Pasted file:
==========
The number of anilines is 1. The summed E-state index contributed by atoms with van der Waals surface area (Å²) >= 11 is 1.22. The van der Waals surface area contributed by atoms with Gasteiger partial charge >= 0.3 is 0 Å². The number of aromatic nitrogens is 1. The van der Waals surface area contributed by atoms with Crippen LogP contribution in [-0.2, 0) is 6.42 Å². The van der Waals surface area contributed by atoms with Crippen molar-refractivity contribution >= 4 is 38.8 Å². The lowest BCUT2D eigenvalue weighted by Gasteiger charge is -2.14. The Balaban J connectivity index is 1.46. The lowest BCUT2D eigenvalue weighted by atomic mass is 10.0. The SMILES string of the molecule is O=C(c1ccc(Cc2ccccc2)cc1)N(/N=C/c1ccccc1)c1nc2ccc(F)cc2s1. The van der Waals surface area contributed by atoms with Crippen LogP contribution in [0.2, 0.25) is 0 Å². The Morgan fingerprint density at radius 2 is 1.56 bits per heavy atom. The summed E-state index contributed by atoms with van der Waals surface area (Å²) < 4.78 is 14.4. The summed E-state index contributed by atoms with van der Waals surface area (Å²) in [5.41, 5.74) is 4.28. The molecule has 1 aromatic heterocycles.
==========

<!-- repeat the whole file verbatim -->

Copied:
The number of anilines is 1. The summed E-state index contributed by atoms with van der Waals surface area (Å²) >= 11 is 1.22. The van der Waals surface area contributed by atoms with Gasteiger partial charge >= 0.3 is 0 Å². The number of aromatic nitrogens is 1. The van der Waals surface area contributed by atoms with Crippen LogP contribution in [-0.2, 0) is 6.42 Å². The van der Waals surface area contributed by atoms with Crippen molar-refractivity contribution >= 4 is 38.8 Å². The lowest BCUT2D eigenvalue weighted by Gasteiger charge is -2.14. The Balaban J connectivity index is 1.46. The lowest BCUT2D eigenvalue weighted by atomic mass is 10.0. The SMILES string of the molecule is O=C(c1ccc(Cc2ccccc2)cc1)N(/N=C/c1ccccc1)c1nc2ccc(F)cc2s1. The van der Waals surface area contributed by atoms with Crippen LogP contribution in [0.2, 0.25) is 0 Å². The Morgan fingerprint density at radius 2 is 1.56 bits per heavy atom. The summed E-state index contributed by atoms with van der Waals surface area (Å²) < 4.78 is 14.4. The summed E-state index contributed by atoms with van der Waals surface area (Å²) in [5.41, 5.74) is 4.28. The molecule has 1 aromatic heterocycles.